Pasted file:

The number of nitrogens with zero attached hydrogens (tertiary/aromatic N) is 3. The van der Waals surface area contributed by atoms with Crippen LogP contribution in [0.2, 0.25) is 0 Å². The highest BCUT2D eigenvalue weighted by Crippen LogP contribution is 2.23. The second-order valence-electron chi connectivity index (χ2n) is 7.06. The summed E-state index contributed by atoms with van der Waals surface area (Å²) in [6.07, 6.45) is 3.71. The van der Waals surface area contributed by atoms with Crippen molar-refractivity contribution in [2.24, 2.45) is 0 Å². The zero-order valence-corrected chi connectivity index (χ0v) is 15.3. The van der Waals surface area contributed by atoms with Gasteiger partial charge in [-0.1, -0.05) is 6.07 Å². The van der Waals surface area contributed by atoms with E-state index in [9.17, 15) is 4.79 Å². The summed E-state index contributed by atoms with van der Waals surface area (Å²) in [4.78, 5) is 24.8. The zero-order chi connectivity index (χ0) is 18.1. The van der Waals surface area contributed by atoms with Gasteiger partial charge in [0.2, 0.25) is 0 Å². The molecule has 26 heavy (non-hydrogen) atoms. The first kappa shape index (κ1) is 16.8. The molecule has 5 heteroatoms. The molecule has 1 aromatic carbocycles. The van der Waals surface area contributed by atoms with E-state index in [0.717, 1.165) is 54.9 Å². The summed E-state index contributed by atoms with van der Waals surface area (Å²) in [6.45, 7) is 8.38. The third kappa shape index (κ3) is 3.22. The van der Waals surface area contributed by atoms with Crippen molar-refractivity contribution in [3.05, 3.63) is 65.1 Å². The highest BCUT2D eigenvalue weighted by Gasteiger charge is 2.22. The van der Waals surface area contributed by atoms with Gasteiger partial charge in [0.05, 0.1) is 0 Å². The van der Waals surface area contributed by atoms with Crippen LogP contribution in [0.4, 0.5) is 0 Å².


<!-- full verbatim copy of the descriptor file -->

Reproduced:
The number of nitrogens with zero attached hydrogens (tertiary/aromatic N) is 3. The van der Waals surface area contributed by atoms with Crippen LogP contribution in [0.2, 0.25) is 0 Å². The highest BCUT2D eigenvalue weighted by Crippen LogP contribution is 2.23. The second-order valence-electron chi connectivity index (χ2n) is 7.06. The summed E-state index contributed by atoms with van der Waals surface area (Å²) in [6.07, 6.45) is 3.71. The van der Waals surface area contributed by atoms with Crippen molar-refractivity contribution in [2.24, 2.45) is 0 Å². The zero-order valence-corrected chi connectivity index (χ0v) is 15.3. The van der Waals surface area contributed by atoms with Gasteiger partial charge in [-0.1, -0.05) is 6.07 Å². The van der Waals surface area contributed by atoms with E-state index in [9.17, 15) is 4.79 Å². The summed E-state index contributed by atoms with van der Waals surface area (Å²) in [4.78, 5) is 24.8. The zero-order chi connectivity index (χ0) is 18.1. The van der Waals surface area contributed by atoms with Gasteiger partial charge in [0.2, 0.25) is 0 Å². The molecule has 26 heavy (non-hydrogen) atoms. The first kappa shape index (κ1) is 16.8. The molecule has 5 heteroatoms. The molecule has 1 aromatic carbocycles. The van der Waals surface area contributed by atoms with E-state index in [0.717, 1.165) is 54.9 Å². The summed E-state index contributed by atoms with van der Waals surface area (Å²) in [6.45, 7) is 8.38. The third kappa shape index (κ3) is 3.22. The van der Waals surface area contributed by atoms with Crippen molar-refractivity contribution in [3.05, 3.63) is 65.1 Å². The highest BCUT2D eigenvalue weighted by Gasteiger charge is 2.22. The van der Waals surface area contributed by atoms with Gasteiger partial charge in [0.05, 0.1) is 0 Å². The van der Waals surface area contributed by atoms with Crippen LogP contribution in [0.4, 0.5) is 0 Å².